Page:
As discussed in a previous article, one of our Natura team was lucky enough to attend a native seed collection workshop which was run by SEQ Catchments working in cooperation with Greening Australia. This workshop was held on-site at the Guanaba Indigenous Protected Area (GIPA) and was hosted by the Ngarang-Wal Gold Coast Aboriginal Association Incorporation who are the custodians of the area and are responsible for its protection and management into the future.
This beautiful location is nestled at the base of Mount Tamborine in the Gold Coast hinterland and is made up of a combination of steep slopes and valleys which support dense rainforest, vine thickets, eucalypt woodland and pristine freshwater creeks. In 1998 this 100 hectare property was purchased by the Indigenous Land Corporation on behalf of the Ngarang-Wal Land Council and was declared as an Indigenous Protected Area in November 2000 under the World Conservation Union (IUCN). This area comprises part of the traditional lands of the Kombumerri people, a clan of the Yugambeh who are known to have lived in the Gold Coast Region for at least 24,000 years (Department of the Environment and Water Resources Fact Sheet). The site is being managed by its indigenous custodians to conserve and enhance the natural qualities and conservation value of the area, while recognising the need to ‘tread lightly’ in much the same way as their ancestors did (GIPA Brochure).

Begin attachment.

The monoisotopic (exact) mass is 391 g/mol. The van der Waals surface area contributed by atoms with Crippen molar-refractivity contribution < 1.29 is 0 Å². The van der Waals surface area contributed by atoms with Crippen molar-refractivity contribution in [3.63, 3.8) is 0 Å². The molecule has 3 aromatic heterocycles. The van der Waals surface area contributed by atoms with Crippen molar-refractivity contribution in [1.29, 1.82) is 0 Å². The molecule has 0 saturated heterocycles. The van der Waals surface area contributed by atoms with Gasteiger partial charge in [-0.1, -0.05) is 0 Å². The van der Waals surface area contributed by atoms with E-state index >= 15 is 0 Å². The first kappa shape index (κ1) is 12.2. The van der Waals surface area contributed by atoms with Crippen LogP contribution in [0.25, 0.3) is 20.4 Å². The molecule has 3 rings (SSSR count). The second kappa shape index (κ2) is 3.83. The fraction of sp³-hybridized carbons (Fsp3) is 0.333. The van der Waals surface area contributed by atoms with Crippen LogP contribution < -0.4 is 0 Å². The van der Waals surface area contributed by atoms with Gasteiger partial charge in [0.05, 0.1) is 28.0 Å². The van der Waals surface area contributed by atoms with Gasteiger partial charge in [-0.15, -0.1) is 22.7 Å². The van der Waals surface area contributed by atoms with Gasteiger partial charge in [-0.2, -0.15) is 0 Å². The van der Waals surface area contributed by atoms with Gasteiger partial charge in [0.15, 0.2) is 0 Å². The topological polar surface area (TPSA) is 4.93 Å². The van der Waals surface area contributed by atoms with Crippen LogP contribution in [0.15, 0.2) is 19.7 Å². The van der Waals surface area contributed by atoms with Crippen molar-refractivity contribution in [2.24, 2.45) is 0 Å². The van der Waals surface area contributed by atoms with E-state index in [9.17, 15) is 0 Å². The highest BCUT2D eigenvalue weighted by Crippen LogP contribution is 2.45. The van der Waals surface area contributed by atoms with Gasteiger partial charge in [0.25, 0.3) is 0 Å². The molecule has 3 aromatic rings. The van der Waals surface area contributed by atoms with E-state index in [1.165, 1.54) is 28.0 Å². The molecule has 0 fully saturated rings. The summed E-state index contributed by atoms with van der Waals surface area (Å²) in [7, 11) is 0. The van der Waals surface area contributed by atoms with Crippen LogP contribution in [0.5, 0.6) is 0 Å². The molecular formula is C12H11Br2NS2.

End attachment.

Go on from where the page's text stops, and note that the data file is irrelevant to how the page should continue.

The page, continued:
Along with learning about native seed collection techniques and strategies from Greening Australia’s Paul Ryan, workshop participants were able to take a walk through the site with the land managers and hear about their management strategies, educational programs and their traditional connection to the land. The dedication of the managers and their community to the conservation of this site was an inspiration, as was their passion for their connection to their land and the desire to share and entrench this connection among the youth of the Gold Coast community. The area has many informative interpretative signs which not only identify native species but also explain their attributes and their importance to the indigenous people. This place is a valuable asset for younger generations of Indigenous people to learn more about the traditional knowledge and cultural practice.
Our sincere thanks go to our hosts on this day, the Ngarang Wal Gold Coast Aboriginal Association Incorporation, in particular Tony Dillon and Clinton Brewer who shared so much knowledge with us all. Thanks also to both SEQ Catchments and Greening Australia for making this opportunity possible. For more information about the Guanaba Indigenous Protected Area take a look at the Fact Sheet.